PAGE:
I’ve now read The Land of Smiles. The review itself is not worth talking about. The fact that it was performed, though, I don’t find such a bad thing. I consider it a very welcome, and also very respectable, achievement that over there [i.e., in Palestine] people are interested in things of that kind at all. They can’t be expected to make the right choice straight away. They are simply too uneducated for that, and of course too badly advised. But in any case, in my opinion this gives them the tools to do something better one day. The children’s supplement is just stupid, nothing else. The notes from the community leaders I didn’t read. Hans Kohn’s article struck me as being particularly boring. Quite apart from some quite aggravating wording.
Apart from that, we don’t have much to report. We see almost nobody. Recently I was at a meeting where the speakers thoroughly laid into Mr. MacDonald [the British politician Ramsay MacDonald]. Our pastor is still our most pleasant company. He challenged me to recite a few verses from Isaiah chapter 40, and I was ashamed that I could only remember the first few words. I think it must be eighteen years since I knew as little H[ebrew] as I do today.
Politically, of course, there is plenty happening here. We Germans of course welcomed the action of the Reich government with relief. The liberties that the Powers had taken were simply too much. If you could read the papers here (by the way, we didn’t send anything because I think the language would be too difficult for you!), you would throw up your hands in horror at the hypocrisy. Of course, people here are bound to cast suspicion on every German demand. If Germany calls for samples of all the weapons held by other nations, for the sake of its honor, then of course that’s immediately interpreted as meaning they just want to have the factories so they can manufacture as many of the weapons as they like. And all this at a time when Germany is surrounded by neighbors bristling with arms. Now they can see how far their League of Nations gets them. Over here they talk a lot of nonsense about moral isolation. In reality, they are the ones who are morally isolated.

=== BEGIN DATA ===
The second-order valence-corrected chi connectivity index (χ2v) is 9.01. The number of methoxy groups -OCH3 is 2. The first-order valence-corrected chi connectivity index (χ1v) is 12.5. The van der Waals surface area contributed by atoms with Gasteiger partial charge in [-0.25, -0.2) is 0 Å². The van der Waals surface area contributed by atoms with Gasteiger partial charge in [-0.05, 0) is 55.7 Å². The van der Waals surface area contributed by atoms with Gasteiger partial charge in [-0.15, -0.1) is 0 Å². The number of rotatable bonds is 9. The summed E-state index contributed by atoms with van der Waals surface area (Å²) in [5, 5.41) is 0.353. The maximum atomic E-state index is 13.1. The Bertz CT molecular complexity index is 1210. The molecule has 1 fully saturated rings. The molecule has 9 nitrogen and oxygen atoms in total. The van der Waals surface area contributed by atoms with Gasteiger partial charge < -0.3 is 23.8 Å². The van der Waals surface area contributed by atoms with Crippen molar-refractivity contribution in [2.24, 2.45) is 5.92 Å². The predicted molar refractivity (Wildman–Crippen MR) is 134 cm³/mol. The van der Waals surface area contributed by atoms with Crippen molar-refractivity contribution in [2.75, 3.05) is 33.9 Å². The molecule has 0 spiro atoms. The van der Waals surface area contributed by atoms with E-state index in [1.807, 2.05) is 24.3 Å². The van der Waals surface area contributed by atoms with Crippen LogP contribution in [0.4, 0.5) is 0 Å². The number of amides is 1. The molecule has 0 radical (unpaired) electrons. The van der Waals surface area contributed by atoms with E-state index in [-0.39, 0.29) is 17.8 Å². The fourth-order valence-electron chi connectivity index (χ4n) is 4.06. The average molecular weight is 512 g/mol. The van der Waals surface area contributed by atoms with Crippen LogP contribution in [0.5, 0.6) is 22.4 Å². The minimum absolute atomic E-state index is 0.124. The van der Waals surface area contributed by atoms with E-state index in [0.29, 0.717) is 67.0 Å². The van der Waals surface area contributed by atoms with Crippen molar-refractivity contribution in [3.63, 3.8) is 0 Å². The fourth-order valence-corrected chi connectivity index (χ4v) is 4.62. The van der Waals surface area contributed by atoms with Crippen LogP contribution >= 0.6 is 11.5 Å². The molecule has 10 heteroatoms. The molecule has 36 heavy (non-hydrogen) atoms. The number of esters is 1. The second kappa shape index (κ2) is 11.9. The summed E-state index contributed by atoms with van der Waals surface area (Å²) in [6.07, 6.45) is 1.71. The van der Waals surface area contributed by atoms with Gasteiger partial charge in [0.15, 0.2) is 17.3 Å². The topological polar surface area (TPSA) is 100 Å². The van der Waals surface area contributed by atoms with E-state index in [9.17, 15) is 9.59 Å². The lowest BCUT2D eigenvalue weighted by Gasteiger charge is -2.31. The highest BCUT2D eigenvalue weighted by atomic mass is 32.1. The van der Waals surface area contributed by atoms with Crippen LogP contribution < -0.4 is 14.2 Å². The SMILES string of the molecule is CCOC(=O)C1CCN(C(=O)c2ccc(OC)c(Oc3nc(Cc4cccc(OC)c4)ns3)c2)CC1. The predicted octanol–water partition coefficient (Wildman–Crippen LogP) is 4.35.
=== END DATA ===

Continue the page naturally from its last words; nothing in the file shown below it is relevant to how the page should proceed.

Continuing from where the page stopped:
The weather here is still remarkably mild and usually clear. We don’t understand why people told us this country was so northerly and cold.
We read recently that an almanac has been published by Schocken for 50 pf[ennigs], with essays by Kafka, Scholem, etc. Perhaps you could buy a copy and send it to us?
Warm regards, H[arry]
Today I only want to add a short greeting. We are still very well, and we continue to live a lonely and quiet life. Now and again we listen to the radio, recently we heard a London broadcast of Cavalleria Rusticana and right afterwards from Berlin the latest news and coverage of the Reichstag fire.
Do you know Thacker[a]y’s Vanity Fair? It’s a very gripping novel.
When we asked about the money, of course we didn’t mean we wanted you to send it. I was only interested to know whether it arrived.
How should we understand the comment about W.K.? Is he already in P[alestine]?
Erich [i.e. Margarethe's brother], have you thought about the stationery business? You didn’t answer regarding that. N.’s comment was very interesting, and it seems quite possible to succeed in it. Why don’t you have a serious word with the H.s? Perhaps you should use the free time that I suppose you have now to gather some specialized knowledge of the business. It’s a real shame I’m not there. We could do it together. But maybe I will join you later.
How is your health? The 10 pf. tours are a very good thing, because they help you get out of the house a bit.—In the last proofs, we thought the footnotes were quite mixed up. I hope you watched out for that.
I send everyone my warmest greetings and remain